Wednesday, March 1, 2017

Bill Nye the Scientism Guy

Billy Nye was on the Tucker Carlson show last night.

In previous posts, such as Scott Adams: The Climate Science Debate IllusionJohn Oliver is a Moron: John Oliver is a Moron, and Climate Change Science: So Convincing It's Unreal, I've made the following determinations surrounding the climate change debate.
  1. Most climate-change advocates can't even state basic evidence to support their conclusions.
  2. A consensus of the scientific community does not constitute scientific fact.
  3. Climate study is not truly a science.
  4. The prediction of a model is not a fact.
  5. Climate researchers have now 3 times been caught conspiring to produce fraudulent results to support the warming conclusion.
  6. Scientism is a belief system similar to religion, as opposed to science, which is a process for discerning objective truth.
Many of these examples are on full display in Tucker's interview. Bill Nye comes on to talk about the cognitive dissonance of climate skeptics. He doesn't even want to really talk about the science, as it is "settled". Note the meaning of the phrase cognitive dissonance. It is the state of holding two or more contradictory beliefs. It also implies some level of discomfort with the condition. One is troubled by the contradiction, perhaps at a subconscious level. The discomfort marks the difference of cognitive dissonance with Orwellian doublethink, which can be thought of as an immunity to cognitive dissonance. Those who exhibit the Oliver Effect are also immune, because they are not knowledgeable enough to even comprehend the contradictions of their beliefs.

So in the case of the climate skeptic, what is the cognitive dissonance? According to Nye, the contradictory beliefs are something like this.
  • Climate change is a fact because of the scientific consensus.
  • Climate skeptics are skeptical about climate change.
That is not cognitive dissonance. That is just being skeptical. Think about it. Nye went on the air with the sole intention of talking about cognitive dissonance, and he doesn't even know what it means. He thinks cognitive dissonance means not believing something you should believe. It's a slightly more refined version of the liberal tendency to call everyone who disagrees with them a racist. Everyone who disagrees with me has cognitive dissonance. The man really doesn't seem to know what he's talking about. I wish Tucker would have pushed him on that.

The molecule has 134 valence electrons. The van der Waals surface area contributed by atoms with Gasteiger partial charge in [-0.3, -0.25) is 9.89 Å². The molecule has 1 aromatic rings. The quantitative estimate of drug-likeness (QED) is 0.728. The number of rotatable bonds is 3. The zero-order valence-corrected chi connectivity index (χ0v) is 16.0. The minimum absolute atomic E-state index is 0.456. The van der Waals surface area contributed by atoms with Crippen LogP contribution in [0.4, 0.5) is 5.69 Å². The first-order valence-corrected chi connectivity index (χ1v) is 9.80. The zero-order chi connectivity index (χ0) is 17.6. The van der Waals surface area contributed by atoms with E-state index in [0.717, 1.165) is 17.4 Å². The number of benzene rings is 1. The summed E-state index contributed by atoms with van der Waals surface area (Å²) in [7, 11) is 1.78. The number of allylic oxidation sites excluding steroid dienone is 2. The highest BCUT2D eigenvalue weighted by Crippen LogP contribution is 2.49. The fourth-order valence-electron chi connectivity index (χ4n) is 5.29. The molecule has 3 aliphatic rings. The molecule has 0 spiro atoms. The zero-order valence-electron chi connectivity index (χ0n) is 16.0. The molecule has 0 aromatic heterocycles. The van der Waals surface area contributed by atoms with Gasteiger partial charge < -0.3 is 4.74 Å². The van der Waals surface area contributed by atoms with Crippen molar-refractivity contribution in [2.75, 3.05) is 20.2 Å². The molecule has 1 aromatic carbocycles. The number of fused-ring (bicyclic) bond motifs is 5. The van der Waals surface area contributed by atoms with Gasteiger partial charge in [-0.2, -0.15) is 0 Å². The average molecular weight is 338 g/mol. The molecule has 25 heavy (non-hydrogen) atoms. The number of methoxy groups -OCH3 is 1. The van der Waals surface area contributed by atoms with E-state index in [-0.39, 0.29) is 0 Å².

Tucker did push him hard on point #1 from up above, that climate-change proponents can't state basic evidence to support their claims. He really drills to the heart of the matter. To what degree are humans impacting the climate? What would the climate look like if humans didn't generate CO2? This is the fundamental question of climate change, is it not? Nye said the science was settled, but he can't provide the answer. He should be able to, if he's correct. It would be like going on the air to say that drugs raise crime rates, that all who disagree have cognitive dissonance, and then not even know what percentage of crimes are drug-related. Except it's even worse than that. The drug crime percentage is a knowable statistic. It would be possible to be correct about the causation and not know the statistic, just irresponsible. But in this case it's impossible to know precisely what the climate would look like without human input, just like it's impossible to know if it will rain two months from next Tuesday.

Nye either doesn't understand the concept, or he does but he knows if he admits it he will invalidate the entire premise that there is no room for skepticism when it comes to climate change. His evidence is always in the form of a conclusion. Grapes growing in England is his evidence. But that doesn't say anything about the role carbon dioxide has played. Similarly, he talks about rate increases or coastal cities threatened if sea levels rise. None of this addresses the question. That he can't provide basic evidence for his own beliefs is pretty bad.

It gets even worse. Nye does finally field an answer. He says that without manmade effects, the climate today would be the same as around 1750. After stating that the climate naturally changes, he goes on to assert that without human activities, the climate would not have changed in almost 300 years. That, my friends, is cognitive dissonance.

No comments:

Post a Comment